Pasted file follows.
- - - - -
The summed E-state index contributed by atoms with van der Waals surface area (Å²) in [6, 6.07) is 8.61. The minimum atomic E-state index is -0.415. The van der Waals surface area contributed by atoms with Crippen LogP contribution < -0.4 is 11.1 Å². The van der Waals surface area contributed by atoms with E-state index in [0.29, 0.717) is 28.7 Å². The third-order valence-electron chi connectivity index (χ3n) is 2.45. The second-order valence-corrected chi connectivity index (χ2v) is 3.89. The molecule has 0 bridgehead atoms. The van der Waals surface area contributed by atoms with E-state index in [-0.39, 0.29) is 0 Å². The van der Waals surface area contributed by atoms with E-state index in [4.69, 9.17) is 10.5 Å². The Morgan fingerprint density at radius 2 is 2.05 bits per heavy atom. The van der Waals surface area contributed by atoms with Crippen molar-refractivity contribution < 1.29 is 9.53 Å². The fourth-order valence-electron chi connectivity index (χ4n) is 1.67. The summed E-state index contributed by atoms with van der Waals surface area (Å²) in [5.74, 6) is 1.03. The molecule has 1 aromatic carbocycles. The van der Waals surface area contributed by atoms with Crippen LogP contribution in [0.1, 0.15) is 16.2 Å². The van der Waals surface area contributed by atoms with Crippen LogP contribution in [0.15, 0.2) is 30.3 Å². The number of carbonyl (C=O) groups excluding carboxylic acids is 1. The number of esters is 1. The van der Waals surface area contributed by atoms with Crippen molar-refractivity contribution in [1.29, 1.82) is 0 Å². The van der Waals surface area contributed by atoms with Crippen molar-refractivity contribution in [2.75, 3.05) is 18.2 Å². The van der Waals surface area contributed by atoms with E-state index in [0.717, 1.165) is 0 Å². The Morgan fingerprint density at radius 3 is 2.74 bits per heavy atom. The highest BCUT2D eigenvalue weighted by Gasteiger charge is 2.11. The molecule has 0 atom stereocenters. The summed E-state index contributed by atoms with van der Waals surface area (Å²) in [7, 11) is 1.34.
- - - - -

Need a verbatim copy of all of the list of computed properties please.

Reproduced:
The summed E-state index contributed by atoms with van der Waals surface area (Å²) in [6, 6.07) is 8.61. The minimum atomic E-state index is -0.415. The van der Waals surface area contributed by atoms with Crippen LogP contribution < -0.4 is 11.1 Å². The van der Waals surface area contributed by atoms with E-state index in [0.29, 0.717) is 28.7 Å². The third-order valence-electron chi connectivity index (χ3n) is 2.45. The second-order valence-corrected chi connectivity index (χ2v) is 3.89. The molecule has 0 bridgehead atoms. The van der Waals surface area contributed by atoms with E-state index in [-0.39, 0.29) is 0 Å². The van der Waals surface area contributed by atoms with E-state index in [4.69, 9.17) is 10.5 Å². The Morgan fingerprint density at radius 2 is 2.05 bits per heavy atom. The van der Waals surface area contributed by atoms with Crippen molar-refractivity contribution < 1.29 is 9.53 Å². The fourth-order valence-electron chi connectivity index (χ4n) is 1.67. The summed E-state index contributed by atoms with van der Waals surface area (Å²) in [5.74, 6) is 1.03. The molecule has 1 aromatic carbocycles. The van der Waals surface area contributed by atoms with Crippen LogP contribution in [0.1, 0.15) is 16.2 Å². The van der Waals surface area contributed by atoms with Crippen LogP contribution in [0.15, 0.2) is 30.3 Å². The number of carbonyl (C=O) groups excluding carboxylic acids is 1. The number of esters is 1. The van der Waals surface area contributed by atoms with Crippen molar-refractivity contribution in [1.29, 1.82) is 0 Å². The van der Waals surface area contributed by atoms with Crippen molar-refractivity contribution in [2.75, 3.05) is 18.2 Å². The van der Waals surface area contributed by atoms with E-state index in [0.717, 1.165) is 0 Å². The Morgan fingerprint density at radius 3 is 2.74 bits per heavy atom. The highest BCUT2D eigenvalue weighted by Gasteiger charge is 2.11. The molecule has 0 atom stereocenters. The summed E-state index contributed by atoms with van der Waals surface area (Å²) in [7, 11) is 1.34.